Jordanian MP: ‘My dead son was an ISIS militant. Now I’m their target’
He has so far succeeded in bringing back two Jordanian women who were heading to join ISIS
Still grieving over his eldest son's death while allegedly fighting alongside ISIS, Jordanian MP Mazen Dalaeen has been taking it upon himself to personally counter the militant group’s propaganda and recruitment efforts.
Dalaeen's son, 23-year-old Mohammad, referred to in local media as a “Jordanian medical student-turned-bomber” was reported killed in October this year after blowing himself up in a suicide attack in Iraq’s Anbar province.
At the time, Dalaeen said his son left his studies in Ukraine last June, when he was "brain-washed" by ISIS and travelled to Turkey to cross over into Syria to join the group.
Mohammad's death has put his hometown district of Ai, in the southern Karak governorate, in the media spotlight again, previously reported on as also being the hometown of Jordanian combat pilot Muath al-Kasasbeh, who was burnt alive by ISIS.
Following Mohammad's death, Dalaeen has been engaged in what he describes as "fruitful" personal efforts to safeguard young people against ISIS’ “false promises” to prevent them from falling prey to the group, which the lawmaker termed as the 'al-Khawarij' (the outlaws).
Dalaeen says he has so far succeeded in bringing back two Jordanian women who had already flown to Turkey and were allegedly heading to join ISIS.
"This has put me under ISIS’s microscope," Dalaeen told Al Arabiya News on Monday, adding: "But I don't care and I have no fears."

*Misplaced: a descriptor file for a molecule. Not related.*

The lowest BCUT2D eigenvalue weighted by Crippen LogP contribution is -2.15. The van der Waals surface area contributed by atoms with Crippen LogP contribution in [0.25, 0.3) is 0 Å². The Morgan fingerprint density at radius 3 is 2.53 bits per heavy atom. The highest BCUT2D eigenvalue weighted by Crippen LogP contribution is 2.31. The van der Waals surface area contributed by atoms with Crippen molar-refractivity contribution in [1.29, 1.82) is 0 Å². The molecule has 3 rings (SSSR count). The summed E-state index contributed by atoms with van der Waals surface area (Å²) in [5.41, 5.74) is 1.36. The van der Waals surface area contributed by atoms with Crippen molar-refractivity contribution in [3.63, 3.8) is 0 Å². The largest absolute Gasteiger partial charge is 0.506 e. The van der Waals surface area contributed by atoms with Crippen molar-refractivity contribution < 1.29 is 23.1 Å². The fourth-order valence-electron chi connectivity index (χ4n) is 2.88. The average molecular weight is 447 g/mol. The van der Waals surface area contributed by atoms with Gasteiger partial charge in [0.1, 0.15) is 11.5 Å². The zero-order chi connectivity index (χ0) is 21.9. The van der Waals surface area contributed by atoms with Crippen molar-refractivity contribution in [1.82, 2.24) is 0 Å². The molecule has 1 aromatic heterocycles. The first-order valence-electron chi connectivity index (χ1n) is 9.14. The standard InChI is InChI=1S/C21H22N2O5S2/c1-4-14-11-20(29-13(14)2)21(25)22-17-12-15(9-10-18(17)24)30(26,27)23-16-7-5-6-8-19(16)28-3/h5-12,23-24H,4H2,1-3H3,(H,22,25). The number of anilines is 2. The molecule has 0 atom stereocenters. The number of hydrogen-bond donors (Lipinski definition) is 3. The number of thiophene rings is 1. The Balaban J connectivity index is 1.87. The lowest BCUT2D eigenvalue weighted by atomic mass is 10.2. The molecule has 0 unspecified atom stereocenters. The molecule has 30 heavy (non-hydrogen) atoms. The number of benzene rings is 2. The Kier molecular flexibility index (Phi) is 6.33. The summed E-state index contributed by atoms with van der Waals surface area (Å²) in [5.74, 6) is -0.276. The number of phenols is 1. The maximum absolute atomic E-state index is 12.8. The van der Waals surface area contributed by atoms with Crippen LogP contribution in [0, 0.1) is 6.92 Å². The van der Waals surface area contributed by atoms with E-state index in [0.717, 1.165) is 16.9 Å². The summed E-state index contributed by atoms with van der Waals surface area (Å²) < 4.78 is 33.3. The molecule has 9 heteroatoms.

A call for help
In November, Dalaeen rescued one of the women, a 25-year-old, before she reached ISIS-controlled territories in Syria.
The story began, according to the MP, when the family of the woman – a psychology graduate – received an SMS from their daughter informing them that she would be joining ISIS in the group's stronghold of Raqqa.
"Her father called me asking for help, knowing that I am experienced in such matters," Daleen said, adding that he immediately notified security officials and then tried contacting her via WhatsApp.
"I wrote to her that she chose the wrong people if her purpose was to defend Islam, because these people [ISIS] are anything but Muslims.
“She replied saying she had already reached Raqqa and there was no way to return back. But I learned from the answers I received that she was not the one who was writing to me. I knew it because they were the same answers given to me by my son when I was trying to convince him to come back home."
The MP then told the woman that her father was already on his way to Syria to bring her back and that he was risking his life doing so.
"This piece of information had such an impact on her that she begged me to stop her father from entering Syria. She then told me that she was still in Turkey residing in a house that she was escorted to by veiled women," Dalaeen said.
"To make a long story short, the woman then left the house upon my advice and I contacted the Jordanian embassy in Istanbul who rescued her and then brought her back to Jordan in cooperation with the Turkish authorities."
A similar story happened a month later when Dalaeen was able to convince another woman to return to Jordan while she was in Turkey on her way to join ISIS.